Researching “Chinatown for Beginners”

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We’ve been saying it for seventeen years and we’ll keep saying it ’til we’re blue in the face: If you want some of the best, and healthiest, and most interesting and cheapest food this town has to offer, haul your keister up and down the 3.2 mile long stretch of Spring Mountain Road between Rainbow and Valley View, and duck into almost any of the 58 restaurants located there.

By our count, we’ve eaten in 42 of them over the years, and even though we find some of the food bizarre (pork blood chunks anyone? anyone?), boring (Filipino food), and simply not worth it (Vietnamese cheap ass banh mi sandwiches), we continue to be fascinated by the panoply of good-to-great eats available here.

In Las Vegas, people are always asking us for the good food “off the Strip” and what they’re really inquiring about is whether we know of any neighborhood Italian-American-Mexican-sushi-sandwich-pizza shops that rise above the rest. Yes, there are a handful of these (well documented by blogs, and by ELV and other professional food writers), but by and large, our neighborhood restaurants are mired in mediocrity (Hello, Ricardo’s!).

But on Spring Mountain Road, you have dozens of unassuming places that work hard to please the persnickety customers of their homelands. (This may come as a shock to you, but most of the world is much more discriminating about what they eat than Amuricans.)

There’s other reasons for loving these Asian eateries, including:

> they stay open continually from morning to night;

> menus are the same for lunch and dinner;

> getting a table is hardly ever a problem,  weekends or weekdays, or even on holidays;

> service may not be polished (or all that friendly) but is lightning fast, at least regarding how quickly your food shows up after you order;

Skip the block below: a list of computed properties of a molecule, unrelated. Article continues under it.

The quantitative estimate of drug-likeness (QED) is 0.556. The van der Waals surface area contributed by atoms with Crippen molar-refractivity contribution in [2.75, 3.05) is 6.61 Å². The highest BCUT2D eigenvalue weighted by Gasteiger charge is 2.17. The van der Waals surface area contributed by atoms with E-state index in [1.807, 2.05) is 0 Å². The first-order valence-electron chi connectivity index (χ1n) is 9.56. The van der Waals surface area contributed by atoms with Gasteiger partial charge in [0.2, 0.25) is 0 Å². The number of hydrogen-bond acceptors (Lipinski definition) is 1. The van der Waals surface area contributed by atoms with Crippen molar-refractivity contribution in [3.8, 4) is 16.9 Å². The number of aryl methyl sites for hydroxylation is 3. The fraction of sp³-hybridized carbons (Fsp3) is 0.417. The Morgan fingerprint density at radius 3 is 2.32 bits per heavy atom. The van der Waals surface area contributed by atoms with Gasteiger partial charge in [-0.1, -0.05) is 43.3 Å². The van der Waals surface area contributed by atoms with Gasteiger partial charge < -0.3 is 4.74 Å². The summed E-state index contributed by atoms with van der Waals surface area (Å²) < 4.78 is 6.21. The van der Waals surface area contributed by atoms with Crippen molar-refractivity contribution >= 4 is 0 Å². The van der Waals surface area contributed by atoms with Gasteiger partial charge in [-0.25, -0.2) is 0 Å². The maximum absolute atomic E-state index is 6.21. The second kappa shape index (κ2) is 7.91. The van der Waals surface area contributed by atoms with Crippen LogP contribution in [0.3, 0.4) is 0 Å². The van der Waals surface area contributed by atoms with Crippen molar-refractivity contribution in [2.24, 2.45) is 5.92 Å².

> unlike most Mexican food in America, very little of it comes out of a can or package;

> it’s really good for you, i.e., we at ELV are convinced the food has health-giving properties (and have you ever seen a really fat Vietnamese or Japanese person (other than these guys?);

> there’s no wine or booze to speak of, so you save money right there, and finally;

> tasty desserts are practically non-existent, or as we like to say around the ELV offices: If you want a great dessert in an Asian restaurant, go to a French one.

All of this is is to tweak your interest for an article we’ve been researching and writing for the Las Vegas Weekly (working title: Chinatown for Beginners), that allowed us to revisit some of our favorite haunts in this neck of the woods. If all goes according to plan, it should hit newsstands this Thursday. In the meantime, we thought we’d post some tasty snaps of some of the food, along with some of the menus we’ve been plowing our way through.

There’s also some tasty snaps of two recent meals: one at Pho Sai Gon 8 (our choice for best Vietnamese along this thruway) and Penang Malaysian (a place we hadn’t visited in years).

For those unfamiliar with Malaysian cuisineand let’s face it who isn’t? — it is a hodgepodge of edible Asian cultures: a Chinese influence here, and Indian one there. Curries, sweet and sour sauces, and stir fries share the menu with major soups and stews, and, when available, some ginsine (sic) black chicken soup — said to strengthen the lungs and circulation!

If black chickens aren’t your thing, you can always try some pasebur (or pasembur) — that wins our vote for the strangest “salad” we’ve ever eaten. Extremely tasty (especially if you like gloppy, sweet/sour/hot sauces like we do), it is an amalgam of shredded coconut, bean curd, bean sprouts, boiled eggs and what looks to us like fried bread, over which the aforementioned sauce is poured. From our short and highly imprecise research on Google, it appears that these savory doughnuts and the sweetness of the sauce bring Penang’s version closer to a Chinese pasembur, although this definition doesn’t differentiate between sauces and includes these flour-batter fritters as a standard ingredient no matter which country is doing the cooking.

As far as we can tell, Penang doesn’t garnish its pasebur with boiled jellyfish. Darn.

ELV isn’t going to bite the hand that feeds him by revealing too much about Pho Sai Gon 8, but suffice it to say we consider it our best (and cleanest) Vietnamese restaurant, and the easiest to navigate. One look at that superb pho tai above will show you why we’re so enamored of its beef noodle soups. To find out more, check out the Weekly later this week.


5115 West Spring Mountain Road #217

Las Vegas, NV 89146-8720



5650 West Spring Mountain Road Suite B

Las Vegas, NV 89146


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